Thursday, September 22, 2016

Butcher Season for 2016 Begins

If you are on the list for a side of beef you will be hearing from us as we work down the list.  These are the live weights - the sides will be approximately 1/4 of these weights.

Price this year is the same as last two years- $4.50 a pound hanging (without skin or organs) plus $1.00 for processing into vacuum bags if you want us to do it.  You can e mail if you want to confirm you are on the list.

Saturday, September 10, 2016

Generous Mommy

On this beautiful evening Cinderella was caught being suckled by this year's calf on the right, last year's calf on the left and a total imposter drinking from the rear.  She obviously has plenty of milk because the little one is not at all undernourished.

Monday, August 15, 2016

#28 delivers #80- a Bull

Remember the barren heifer that we questioned as either being "fat or finished"?  Well, she was pregnant!  Fooled me because she was not bagging up at all but she delivered a healthy bull- #80 on 8/15/16.

When is the last time you saw a bovine family picture- mom, dad, and baby?  They are even posing!

Wednesday, August 10, 2016

Oldest Cow #26 has Heifer #79

Have been watching #26 for weeks.  She was obviously pregnant.  She didn't calve last year but the year before successfully delivered and raised twins.  She has to have produced a dozen calves.  A good mother.  Calf is a jet black heifer with tag #79.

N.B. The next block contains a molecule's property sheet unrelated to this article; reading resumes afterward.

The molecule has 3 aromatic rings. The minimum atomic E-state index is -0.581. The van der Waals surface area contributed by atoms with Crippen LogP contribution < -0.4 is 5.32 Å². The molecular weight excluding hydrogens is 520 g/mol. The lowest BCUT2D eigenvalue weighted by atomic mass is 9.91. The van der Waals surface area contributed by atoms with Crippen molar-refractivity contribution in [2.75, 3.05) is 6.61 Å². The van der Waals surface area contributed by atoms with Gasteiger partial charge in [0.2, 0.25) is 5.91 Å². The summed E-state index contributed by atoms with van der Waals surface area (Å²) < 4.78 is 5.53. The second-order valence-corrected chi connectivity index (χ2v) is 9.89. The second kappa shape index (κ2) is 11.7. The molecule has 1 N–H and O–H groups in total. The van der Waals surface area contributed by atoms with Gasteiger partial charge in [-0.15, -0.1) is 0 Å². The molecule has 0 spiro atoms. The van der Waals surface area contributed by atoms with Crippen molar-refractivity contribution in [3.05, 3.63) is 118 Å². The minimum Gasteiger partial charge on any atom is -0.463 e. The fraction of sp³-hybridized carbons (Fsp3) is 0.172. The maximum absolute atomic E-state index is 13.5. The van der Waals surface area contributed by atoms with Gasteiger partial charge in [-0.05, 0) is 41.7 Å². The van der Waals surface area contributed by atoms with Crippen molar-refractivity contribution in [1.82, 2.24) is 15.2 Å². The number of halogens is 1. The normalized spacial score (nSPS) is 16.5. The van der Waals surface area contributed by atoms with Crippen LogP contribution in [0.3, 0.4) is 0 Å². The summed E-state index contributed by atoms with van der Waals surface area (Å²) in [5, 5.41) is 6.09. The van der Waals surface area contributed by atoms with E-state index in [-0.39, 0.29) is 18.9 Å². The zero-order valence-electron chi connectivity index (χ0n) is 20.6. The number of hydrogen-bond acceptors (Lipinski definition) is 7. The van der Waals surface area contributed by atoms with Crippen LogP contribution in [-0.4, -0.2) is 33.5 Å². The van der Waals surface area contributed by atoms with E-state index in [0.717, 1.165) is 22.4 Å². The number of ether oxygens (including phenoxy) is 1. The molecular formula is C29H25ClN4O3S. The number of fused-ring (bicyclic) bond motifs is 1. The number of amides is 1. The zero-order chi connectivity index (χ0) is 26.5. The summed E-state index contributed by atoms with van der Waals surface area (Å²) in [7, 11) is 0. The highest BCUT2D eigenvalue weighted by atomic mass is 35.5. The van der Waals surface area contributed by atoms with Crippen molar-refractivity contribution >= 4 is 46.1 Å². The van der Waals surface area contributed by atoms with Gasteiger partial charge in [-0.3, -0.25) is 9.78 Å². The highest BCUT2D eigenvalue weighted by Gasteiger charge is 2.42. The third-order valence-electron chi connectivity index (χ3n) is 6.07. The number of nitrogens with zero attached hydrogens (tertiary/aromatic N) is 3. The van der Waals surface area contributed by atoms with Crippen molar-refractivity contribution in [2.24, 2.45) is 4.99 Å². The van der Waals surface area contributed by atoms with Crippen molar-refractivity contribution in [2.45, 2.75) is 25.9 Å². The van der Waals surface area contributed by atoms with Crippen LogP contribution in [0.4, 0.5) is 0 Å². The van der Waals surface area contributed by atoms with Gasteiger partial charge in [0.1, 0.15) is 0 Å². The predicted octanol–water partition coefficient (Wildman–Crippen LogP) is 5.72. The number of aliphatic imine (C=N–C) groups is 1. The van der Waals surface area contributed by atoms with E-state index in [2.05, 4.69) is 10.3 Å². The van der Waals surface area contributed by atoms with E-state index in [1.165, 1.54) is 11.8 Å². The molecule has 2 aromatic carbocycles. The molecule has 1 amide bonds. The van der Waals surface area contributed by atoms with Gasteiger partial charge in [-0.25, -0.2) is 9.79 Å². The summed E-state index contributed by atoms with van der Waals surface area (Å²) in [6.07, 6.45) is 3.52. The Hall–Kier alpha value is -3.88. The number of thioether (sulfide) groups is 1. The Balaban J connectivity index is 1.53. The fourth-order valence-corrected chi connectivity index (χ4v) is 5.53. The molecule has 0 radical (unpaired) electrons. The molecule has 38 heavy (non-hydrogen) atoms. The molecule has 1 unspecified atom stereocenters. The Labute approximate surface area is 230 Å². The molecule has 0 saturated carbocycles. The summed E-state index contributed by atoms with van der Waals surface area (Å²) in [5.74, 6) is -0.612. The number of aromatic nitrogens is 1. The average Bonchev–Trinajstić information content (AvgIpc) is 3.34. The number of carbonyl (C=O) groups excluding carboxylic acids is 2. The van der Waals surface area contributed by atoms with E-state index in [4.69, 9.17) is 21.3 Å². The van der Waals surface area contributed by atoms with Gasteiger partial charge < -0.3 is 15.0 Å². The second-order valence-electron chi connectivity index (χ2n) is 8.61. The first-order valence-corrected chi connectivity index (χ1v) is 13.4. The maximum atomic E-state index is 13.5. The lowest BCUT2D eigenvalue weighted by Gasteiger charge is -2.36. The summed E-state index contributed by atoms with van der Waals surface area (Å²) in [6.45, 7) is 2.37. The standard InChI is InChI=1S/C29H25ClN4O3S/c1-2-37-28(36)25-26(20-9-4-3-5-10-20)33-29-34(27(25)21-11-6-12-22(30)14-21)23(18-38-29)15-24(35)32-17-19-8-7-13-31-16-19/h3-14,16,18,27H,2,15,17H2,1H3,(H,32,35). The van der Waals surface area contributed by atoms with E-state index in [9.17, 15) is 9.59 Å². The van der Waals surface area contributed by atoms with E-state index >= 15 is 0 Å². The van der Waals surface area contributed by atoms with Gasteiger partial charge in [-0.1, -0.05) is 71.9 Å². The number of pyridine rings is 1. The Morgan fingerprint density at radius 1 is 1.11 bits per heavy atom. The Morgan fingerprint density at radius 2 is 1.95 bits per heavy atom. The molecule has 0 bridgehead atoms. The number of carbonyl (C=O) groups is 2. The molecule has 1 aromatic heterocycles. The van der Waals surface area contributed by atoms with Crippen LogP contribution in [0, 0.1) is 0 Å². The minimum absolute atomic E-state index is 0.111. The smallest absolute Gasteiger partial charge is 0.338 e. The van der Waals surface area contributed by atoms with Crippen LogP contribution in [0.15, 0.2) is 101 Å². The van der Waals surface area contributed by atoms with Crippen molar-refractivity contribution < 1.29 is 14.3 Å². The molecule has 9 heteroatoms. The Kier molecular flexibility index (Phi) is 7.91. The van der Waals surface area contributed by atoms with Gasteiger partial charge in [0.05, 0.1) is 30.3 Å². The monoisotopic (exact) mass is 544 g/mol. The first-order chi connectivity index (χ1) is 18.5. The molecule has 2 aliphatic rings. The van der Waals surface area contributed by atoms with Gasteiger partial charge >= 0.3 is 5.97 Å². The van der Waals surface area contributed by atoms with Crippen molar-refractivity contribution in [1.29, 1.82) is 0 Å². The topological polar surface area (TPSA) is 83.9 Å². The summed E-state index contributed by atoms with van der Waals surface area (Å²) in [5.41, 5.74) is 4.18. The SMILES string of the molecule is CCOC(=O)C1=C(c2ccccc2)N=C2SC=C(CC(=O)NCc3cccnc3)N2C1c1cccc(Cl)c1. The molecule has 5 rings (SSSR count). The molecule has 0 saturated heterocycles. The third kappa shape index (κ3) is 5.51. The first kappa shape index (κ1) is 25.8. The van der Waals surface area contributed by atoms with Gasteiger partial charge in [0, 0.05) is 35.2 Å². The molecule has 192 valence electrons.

Summer Good for both Cows and Calves

#22 with three month old heifer #68 are a demonstration of what happens when you combine good pasture, management, and genetics.  This calf is twice the weight I would have seen in my calf crop 30 years ago.  A year from now this calf will breed at close to 1000 pounds.

If I went by the books I have more cows per acre than should be sustainable but in most places the grass is still outgrowing the cows.  In places it is going to seed.

Saturday, July 23, 2016

#37 Has First calf- Heifer #78- Bull #57 is found

Heifer #37 had a reddish dunn pointed heifer while I was at the Republican National Convention.  They both are doing well.  The newling will be #78 and I'm going to name her Ivanka after Trump's daughter who spoke the night she was born.

Today I also found the bull #57 that had been missing before I left.  He had fallen into a deep trench I made for draining a low spot and the poor thing had been there well over a week.  I promptly got out a shovel and dug a way for him to get out.  He is very weak but I think he will recover.

Tuesday, July 5, 2016

Calendar Update

If you look back in the blog you will find the post about the soil profile that documents layers of loess and volcanic ash that go back at least 3500 years.

Since that time one of our customers loaned us a microscope so we could study the different layers to see if there are any chronological clues in the deposits.  I have learned that it is one thing to have a microscope and quite another to figure out how to use it and how to figure out what you are seeing  even after getting something in focus.  It is fascinating to see how the particles in this loess sample are so jagged and often transparent, probably quartz crystals?  I have not had time to compare the different layers.

I did take a dozen samples of the different layers to the soil lab testing facility at the University to have a soil analysis done and just found out that the office was shut down due to budget cuts.  So I guess they just threw out the samples.  We know for sure that they did not do any analysis.